Eva Soni’s baby is a little different. At 3 1/2 months, her baby is already crawling, climbing, and doing pull-ups. Instead of gentle tickling and soft cooing, Eva’s baby enjoys biting. Like most infants, Eva’s enjoys affection and naps, but that won’t stop her from attacking Eva’s face—because Eva’s baby is a gorilla.
Born on July 17th, the newest addition to the San Francisco Zoo’s western lowland gorilla troop has allowed lead gorilla keeper Eva Soni to experience a whole new kind of motherhood. When the zoo decided to hand-rear the gorilla baby because it became clear that her mother could not care for her, Eva eagerly assumed the role of temporary gorilla mama. Until the infant can be given to a surrogate gorilla and rejoin the rest of the troop, Eva cares for the baby, spending 12-hour days living in the zoo’s gorilla building with the baby gorilla clinging to her faux gorilla shirt.
“The first few weeks were exactly like taking care of a newborn human: all they do is eat, sleep, eat, sleep—so you’re just kinda sitting there, feeding her a bottle every hour,” Eva said. Eva and the unnamed baby spend their days safely separated from the adult gorillas in one of the rooms of the cavernous gorilla building, but allow the adults access to adjoining areas to visit the baby through the dividing mesh. Eva says this allows the baby to observe gorilla behavior and bond with her relatives. “We live in the gorilla house—we want her to be a gorilla,” she said.
“Gorillas are very family oriented,” Eva explained. “We’ll be in one of the connected rooms and they come visit us; there’s always somebody sitting there. They bring her little gifts. They bring her little twigs. She’s climbing up to them so they’ll stick their fingers in, they’ll lick her, they’ll chew on her, they try to get her to chew on their fingers—it’s so sweet.”
Despite ample interactions with her gorilla family, the baby currently spends all of her time being cared for by humans, so for the baby to acquire gorilla traits, Eva has to behave like a gorilla as well.
“We try to be a gorilla as much as we can, so we carry her around on our backs with that fuzzy shirt—that’s to help keep those muscles strong and developing, so when we hand her over to the other gorillas, she’s going to know exactly what to do. We get down on all fours and crawl around, we do back rides, we kinda cup her in our hands and throw her around a little bit—we want her to be like the other gorillas, and they’re not too gentle,” Eva said.
“One fun thing is the way gorillas play: they bite each other. She’ll just come up bite you, and you get to bite her back, which is fun—she starts laughing when you bite her. She’ll hold on to your fingers—they’re so strong—she can do a pull up, and flip over and hang upside-down, shaking and laughing. Then she’ll attack you with bites and keep flipping. She’ll go after your face. That’s what they do when they initiate play; they’ll stick their hands in the other one’s mouth, let them bite—she’s starting to do that.”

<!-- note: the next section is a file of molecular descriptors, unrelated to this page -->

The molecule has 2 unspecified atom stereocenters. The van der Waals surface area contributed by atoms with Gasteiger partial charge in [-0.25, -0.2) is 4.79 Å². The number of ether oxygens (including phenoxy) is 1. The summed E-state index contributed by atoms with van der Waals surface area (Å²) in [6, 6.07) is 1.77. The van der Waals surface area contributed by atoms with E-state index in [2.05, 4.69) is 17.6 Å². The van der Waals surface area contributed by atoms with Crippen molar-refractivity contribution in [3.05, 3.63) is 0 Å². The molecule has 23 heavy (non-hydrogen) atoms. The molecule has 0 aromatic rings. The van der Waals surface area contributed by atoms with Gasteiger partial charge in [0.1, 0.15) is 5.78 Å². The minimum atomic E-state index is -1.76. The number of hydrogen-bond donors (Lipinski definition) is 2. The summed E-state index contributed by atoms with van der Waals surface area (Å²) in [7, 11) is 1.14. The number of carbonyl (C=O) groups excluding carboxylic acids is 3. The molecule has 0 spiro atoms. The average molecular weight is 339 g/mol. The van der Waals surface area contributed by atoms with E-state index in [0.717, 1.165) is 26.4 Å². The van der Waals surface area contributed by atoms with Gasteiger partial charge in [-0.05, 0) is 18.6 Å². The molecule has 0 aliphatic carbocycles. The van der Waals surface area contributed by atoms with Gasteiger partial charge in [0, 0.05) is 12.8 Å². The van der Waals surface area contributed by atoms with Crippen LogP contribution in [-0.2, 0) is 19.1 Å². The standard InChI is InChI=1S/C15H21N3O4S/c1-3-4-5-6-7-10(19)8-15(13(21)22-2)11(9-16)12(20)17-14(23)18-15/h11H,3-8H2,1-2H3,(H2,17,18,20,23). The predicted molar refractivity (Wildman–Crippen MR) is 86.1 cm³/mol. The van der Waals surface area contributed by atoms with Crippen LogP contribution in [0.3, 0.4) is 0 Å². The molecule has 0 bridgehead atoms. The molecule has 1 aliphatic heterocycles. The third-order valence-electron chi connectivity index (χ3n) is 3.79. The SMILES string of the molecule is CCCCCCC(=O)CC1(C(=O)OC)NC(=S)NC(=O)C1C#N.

Another responsibility of human-gorilla motherhood is training the baby to feed from bottles, which she will need for up to 3 years—though less frequently than she does now. Since her grandmother Bawang (who will be acting as the baby’s surrogate) is no longer making milk, the baby will require assistance in receiving proper nutrition. Once the baby is introduced to the rest of the troop, Eva and the other keepers will be able to tap on the bottle from outside the mesh, signaling dinner time for the baby. Fortunately for Eva, the baby is a fast learner, already recognizing the training cues and crawling over to accept her bottles.
“There’s so much pride; I’m so proud of her that she’s walking, taking her bottle, eating soft foods—she’s my baby, ya know?” Eva said. “I miss her so much when I’m not there.”
Eva hopes that soon the baby can begin her first full-contact introductions with Bawang and over time, to the rest of the gorillas as well. And while Eva will eventually go back to her normal schedule of gorilla care, she knows she will always be kindred.
“I’m definitely a part of their family—I feel that. They’re excited to see me,” Eva said.
At home, Eva’s two-year-old son Henri gets the gorilla treatment as well, though he’s not as thrilled about it. “I’ll go to change his diaper and then I’ll just grab his arms and try to pull him up and he’s just like ‘whoa!’ I feel so bad,” Eva said. “There’s a comfort vocalization we do which is like a low, growling hum, and sometimes I find myself doing that to him too.”
And while her human family couldn’t be more proud of her, Henri and Eva’s husband Jean will be happy to have her back once her hand-rearing responsibilities are over. “It’s really stinky living in the gorilla building,” Eva said. “Jean’s not too happy with it. They have that strong musk.”
Eva’s days as gorilla momma may be limited, but she ‘s eager to watch her little lady bond and grow with her gorilla family, especially with her half-brother Hasani, who Eva says is eager to play with her. And while she admits separating herself from the baby gorilla will be hard, Eva is confident in grandma Bawang’s ability to be an amazing surrogate mom, and in the troop’s desire to be a loving family.
“I cant wait for that day, it’ll be incredible,” she said. “That’s what’s neat about [my job] because like a normal human baby, she sleeps a lot, so a lot of the day is just spent sitting and watching [the other gorillas]—I’ve seen so much—they’re so sweet. They have such a great group—they adore her so much.”
To lean more about the zoo’s efforts to help save endangered western lowland gorillas, follow the baby gorilla’s development, or to participate in the upcoming naming contest, please visit the San Francisco Zoo’s website, or follow them on Facebook.
Author’s note: All photos are courtesy of Eva Soni.